One major effect of a Fed policy of easy money, then, is that large software companies can borrow lots of money cheaply and use it to acquire entrepreneurial companies that usually require more equity financing than debt financing. This does not add capacity to the world, it simply transfers management control over some very important assets from entrepreneurs to incumbents.
Will this lead to higher or lower economic output in 2015, 2020, and 2030? I don’t know. Then again, neither does anybody else.
The example I’ve highlighted focuses on the complications in trying to forecast the effect of lower interest rates on the software industry, given the emergence of new technologies and business models. Of course, there are many other complicated effects impacting everything from the feasibility of leveraged buy-outs to the re-opening of the IPO window. Each will advantage or disadvantage some parts of the industry at the expense of others. And stimulus can be anything from low interest rates to running deficits to quantitative easing, and the software industry is one small part of the overall economy — this is an example of one complication for one type of stimulus in one industry.
Where is any of this complexity captured in the econometric models that purport to explain how fiscal deficits, interest rates, and quantitative easing are driving everything from car dealerships to television broadcasters to consumers of dog food, all of whom face their own unique dynamics? Without it, I doubt the ability of any model to forecast the long-run impacts of a multi-trillion-dollar program to intervene in the economy in the name of creating self-sustaining growth in the long term. All I can say with confidence is that if you believe, as I do, that a good rule of thumb is “Over any sustained period, markets supported by an appropriate culture will do a better job than politicians of allocating resources to generate high economic growth,” then at some point the distortions created by such a policy would likely outweigh any benefits.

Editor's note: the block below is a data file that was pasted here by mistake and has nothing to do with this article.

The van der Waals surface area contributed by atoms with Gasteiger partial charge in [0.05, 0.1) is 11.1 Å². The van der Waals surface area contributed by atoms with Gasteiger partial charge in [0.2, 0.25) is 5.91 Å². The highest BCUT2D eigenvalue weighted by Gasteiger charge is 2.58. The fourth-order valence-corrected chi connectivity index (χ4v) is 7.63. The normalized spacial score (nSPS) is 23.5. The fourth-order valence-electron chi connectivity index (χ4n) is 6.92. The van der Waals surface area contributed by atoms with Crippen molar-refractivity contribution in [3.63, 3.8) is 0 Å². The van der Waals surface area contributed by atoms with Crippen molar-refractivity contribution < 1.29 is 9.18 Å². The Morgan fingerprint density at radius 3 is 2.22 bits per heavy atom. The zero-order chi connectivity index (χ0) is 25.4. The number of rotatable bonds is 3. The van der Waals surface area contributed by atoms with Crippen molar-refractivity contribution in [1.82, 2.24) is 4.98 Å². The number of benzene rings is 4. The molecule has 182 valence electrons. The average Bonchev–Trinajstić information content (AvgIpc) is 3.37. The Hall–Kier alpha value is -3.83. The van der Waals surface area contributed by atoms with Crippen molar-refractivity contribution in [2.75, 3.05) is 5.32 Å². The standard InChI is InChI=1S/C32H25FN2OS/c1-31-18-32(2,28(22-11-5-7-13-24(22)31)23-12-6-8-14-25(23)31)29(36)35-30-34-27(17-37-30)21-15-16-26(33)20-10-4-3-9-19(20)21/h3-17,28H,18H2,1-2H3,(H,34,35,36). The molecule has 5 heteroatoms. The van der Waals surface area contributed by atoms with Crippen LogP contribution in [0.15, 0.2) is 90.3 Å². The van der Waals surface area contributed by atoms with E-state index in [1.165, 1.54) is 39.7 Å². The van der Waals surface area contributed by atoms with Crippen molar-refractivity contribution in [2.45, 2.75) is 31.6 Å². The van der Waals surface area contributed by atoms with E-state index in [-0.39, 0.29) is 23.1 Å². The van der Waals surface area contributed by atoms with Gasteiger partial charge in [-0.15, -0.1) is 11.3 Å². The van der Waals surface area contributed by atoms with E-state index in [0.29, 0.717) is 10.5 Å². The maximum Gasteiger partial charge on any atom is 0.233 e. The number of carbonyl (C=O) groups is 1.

In an emergency, the idea of stimulus is not an inherently bad one; in fact, I have advocated it in certain circumstances. But it is inherently dangerous. Its effects are, at best, only loosely predictable in the short run, it is addictive, and it is likely pernicious if sustained.
From at least the time of J. S. Mill, the fundamental methodology of economics has been to use introspection to develop theories about human behavior, systematize them into theories, and then try to compare the predictions of these theories to the real world. For reasons I have gone into at boring length, it is very difficult to conduct reliable tests of useful, non-obvious rules that predict the effects of our proposed interventions in economics and other social sciences. The big problem with most economic theories that claim to be able to guide our interventions with confidence is not usually that the causal pathway they propose is incorrect, but that it’s radically incomplete. It is typically one of an all-but-innumerable array of interconnected causes in a maze of causation that produces highly unpredictable outcomes. Despite the confident assertions of academicians, the Law of Unintended Consequences remains in force.